Jeff Williams, AMBRA chairman, reviews the aftermath of the John Eagle Collision case in the US.


"When the story broke I’m sure we all had the 'could that have been me moment'. There is nothing like the fear of the unknown that provides a reality check on our processes, our ethics and the culture we implement in our workshops .


It was found that not adhering to OEM procedures was 75% to blame leading to consumers horrific injuries some four years after the repairs were performed.The jury thought OEM procedures were 'absolutely paramount,'.

Having a three year guarantee on workmanship will not remove the responsibility if applying incorrect repair methods . It’s for the service life of the vehicle

Putting your head in the sand and pretending you didn’t know or blaming the insurer for not advising you will not protect you. The repairer is considered the expert and must obtain OEM procedures to validate your estimated method.

(Todd Tracy law firm had plans to sue State Farm for allegedly encouraging the shop to glue on the Fit roof, but shop and insurer estimates shared by Tracy’s firm do not appear to indicate a direction or suggestion by State Farm to use adhesive.)


The future belongs to those that are prepared and you have a duty of care to protect the consumer. The insurer authorising repairs has a duty of care to the consumer that correct method, equipment and training is available, any insurer or representative requesting a method outside of OE Manufacturer requirements there is a form for this under 7.4 of the MVIRI code which the insurer/representative needs to sign.


Insurers are focussing heavily on repair costs and some are using cash settling to avoid further liabilities, with some consumers being short changed on adequate funds needed for repairing to a standard.  Any deviation from OEM repair methods to save a few dollars is not worth it, John Eagle can offer 31.5 million reasons not to do it.


Being the cheapest or subscribing to a practice of “paint it black and put it back”, when the proverbial hits the fan, the insurer will be more than happy to throw you under the bus.

In Australia we have known the potential risk for repairers, for the lawyers a case of neglect only needed to be highlighted. We now have the case, allbeit  in the USA it still holds relevance. Repairers and insurers need to be concerned that  just having a OEM repair procedure alone is not sufficient, do you have the correct equipment and are your technicians trained in how to use the equipment and are they applying the procedures?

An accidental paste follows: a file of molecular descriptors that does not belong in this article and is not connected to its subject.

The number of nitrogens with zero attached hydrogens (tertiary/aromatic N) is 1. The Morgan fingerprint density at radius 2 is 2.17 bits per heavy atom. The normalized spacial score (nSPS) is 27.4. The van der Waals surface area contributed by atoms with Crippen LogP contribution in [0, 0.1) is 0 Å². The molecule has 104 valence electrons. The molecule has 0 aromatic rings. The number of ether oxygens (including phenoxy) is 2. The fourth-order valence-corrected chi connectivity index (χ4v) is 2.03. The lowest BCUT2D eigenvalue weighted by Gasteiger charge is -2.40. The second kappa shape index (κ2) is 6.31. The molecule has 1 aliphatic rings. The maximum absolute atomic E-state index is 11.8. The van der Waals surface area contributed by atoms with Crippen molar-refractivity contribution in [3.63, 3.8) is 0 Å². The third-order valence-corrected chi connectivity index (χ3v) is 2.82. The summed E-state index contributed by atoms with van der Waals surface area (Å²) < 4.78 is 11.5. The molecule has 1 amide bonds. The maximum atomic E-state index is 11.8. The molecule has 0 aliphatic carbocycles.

For John Eagle Collision I didn’t read where they were asked what equipment they had nor if they were paid correctly. The insurer accepted their incomplete offer to repair, a process the repair facility chose to apply, having disregarded the correct OEM procedures. Ignorance or stupidity are not an excuse.


Being paid the correct fee to repair a car is essential. If you don’t know what your break even, shop or recovery rate are and accept the insurer or the assessor’s assertion of what they think you need -  you are destined to fail. Saying no to a repair if it's not utlising the correct method or you’re not going to achieve your required rate is essential. Seeing the vehicle moved to another shop means that  you won’t be the next media headline about incorrect repairs.

We can and must help the consumer to make informed choices, not just about which insurers to use but which repairers are prepared to invest in protecting the consumer's right to safe efficient repairs.

Any repairer who thinks putting money into theirs or the insurer shareholders' back pocket is more important than consumers' rights to safety is a ‘dead man walking’

Attorney Todd Tracy, Speaking at a Society of Collision Repair Specialists meeting said the John Eagle Lawsuit ‘Was over before It began’.

Tracy, called the $42 million verdict 'a defining moment in your industry'. He offered a number of lessons learned from the case.

  • Always follow the OEM repair specifications.
  • Always follow the I-CAR repair guidelines.
  • If there are no OEM repair specifications, research how to perform proper repairs and keep accurate records of what you did during the repair process.

"If you take away one thing, never put your company’s profits ahead of your customers’ safety. That’s how you get your ass whipped,” Tracy said.





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